• Use new technologies and practices to decrease contact and increase safety
  • Include a business interruption/disruption plan if pandemic circumstances change
  • Employ change management skills to transition back to the office
  • Emphasize increased communications and responsiveness
  • Include an action plan if one or more employees tests positive for COVID-19

Keep the Workplace Safe

Employees are counting on your company to provide a safe and healthy workplace. To accomplish that, you’ll need to rethink your facilities, your policies and procedures, and employee behavior and schedules

Start with your policies and procedures. Make sure you have policies that meet all applicable federal, state, and local regulations and guidelines. It’s critical to decide in advance what you’ll do, for example, if an employee tests positive for COVID-19. How will you do contact tracing to protect other employees? Will you require an employee who shows COVID-19 symptoms to quarantine at home and only return after a negative test or clearance from a medical provider? These are questions and policies you should resolve before bringing staff back.

If you can, minimize employee contact by:

  • Staggering shifts and break/arrival/departure times
  • Rethink/Reconfigure common areas, such as break rooms and kitchens
  • Eliminate and discourage as many meetings and face-to-face interactions as possible
  • Implement flexible sick leave policies so potentially ill employees don’t come to work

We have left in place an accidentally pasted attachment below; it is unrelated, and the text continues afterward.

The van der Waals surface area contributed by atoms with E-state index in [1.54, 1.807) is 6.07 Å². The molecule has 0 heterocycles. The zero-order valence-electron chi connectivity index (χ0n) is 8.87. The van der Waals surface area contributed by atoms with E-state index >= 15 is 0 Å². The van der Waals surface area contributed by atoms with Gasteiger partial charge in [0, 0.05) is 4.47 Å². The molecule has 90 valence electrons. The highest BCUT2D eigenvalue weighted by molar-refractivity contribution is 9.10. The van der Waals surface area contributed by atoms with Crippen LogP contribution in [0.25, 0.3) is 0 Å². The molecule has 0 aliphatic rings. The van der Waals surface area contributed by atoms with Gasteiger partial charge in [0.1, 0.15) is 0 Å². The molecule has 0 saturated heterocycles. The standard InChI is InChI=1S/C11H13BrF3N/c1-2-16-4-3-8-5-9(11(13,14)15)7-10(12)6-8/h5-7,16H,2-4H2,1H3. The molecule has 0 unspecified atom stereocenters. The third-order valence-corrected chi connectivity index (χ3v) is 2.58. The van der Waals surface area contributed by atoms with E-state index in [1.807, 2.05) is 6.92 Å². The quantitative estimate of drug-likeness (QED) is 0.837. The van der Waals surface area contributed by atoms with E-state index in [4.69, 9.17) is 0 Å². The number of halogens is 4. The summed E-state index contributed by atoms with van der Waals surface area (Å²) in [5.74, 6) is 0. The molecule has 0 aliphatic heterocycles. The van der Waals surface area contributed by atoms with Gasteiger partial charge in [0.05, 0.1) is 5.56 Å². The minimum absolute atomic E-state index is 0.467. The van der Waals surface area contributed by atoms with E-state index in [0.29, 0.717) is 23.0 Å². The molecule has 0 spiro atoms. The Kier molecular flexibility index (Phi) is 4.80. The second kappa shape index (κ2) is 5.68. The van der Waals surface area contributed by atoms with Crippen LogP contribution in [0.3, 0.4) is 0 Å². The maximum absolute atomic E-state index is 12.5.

To keep your workplace safer, clean and sanitize your facility regularly, especially common and high-traffic areas. Install shields or barriers if possible, and supply employees with personal protection equipment (PPE), such as masks and shields. Make sure they all have sanitation supplies, as well as training in how to use them.

Be understanding and supportive of high-risk employees, or those who are caring for high-risk family members. Be aware that some employees will be fearful or reluctant to return to the workplace; they shouldn’t be forced to return. Be as empathetic and flexible as you can.

Finally, rethink and minimize business travel. The less contact your employees have with others, the lower the odds of contracting COVID-19.

Avoid Conflict

You do not want your operations or employee safety to turn political. Workers may have strong opinions on COVID-19 and protective measures; do not allow those political opinions to spill into the workplace. Make it clear that individual beliefs will not be allowed to affect behavior or compliance at work. These are emotional times; you want to decrease emotionally charged reactions in your building.

Reap the Benefits

By following these guidelines, your organization’s “new normal” can be a safe, healthy environment where employees can be productive while feeling valued. The benefits will touch every level of your organization.

The Lindenberger Group has been helping organizations of all types and sizes manage challenging HR situations, including how to reopen the workplace safely. If you have any questions, or we can help you in any way, please contact us online or at 609-630-1049.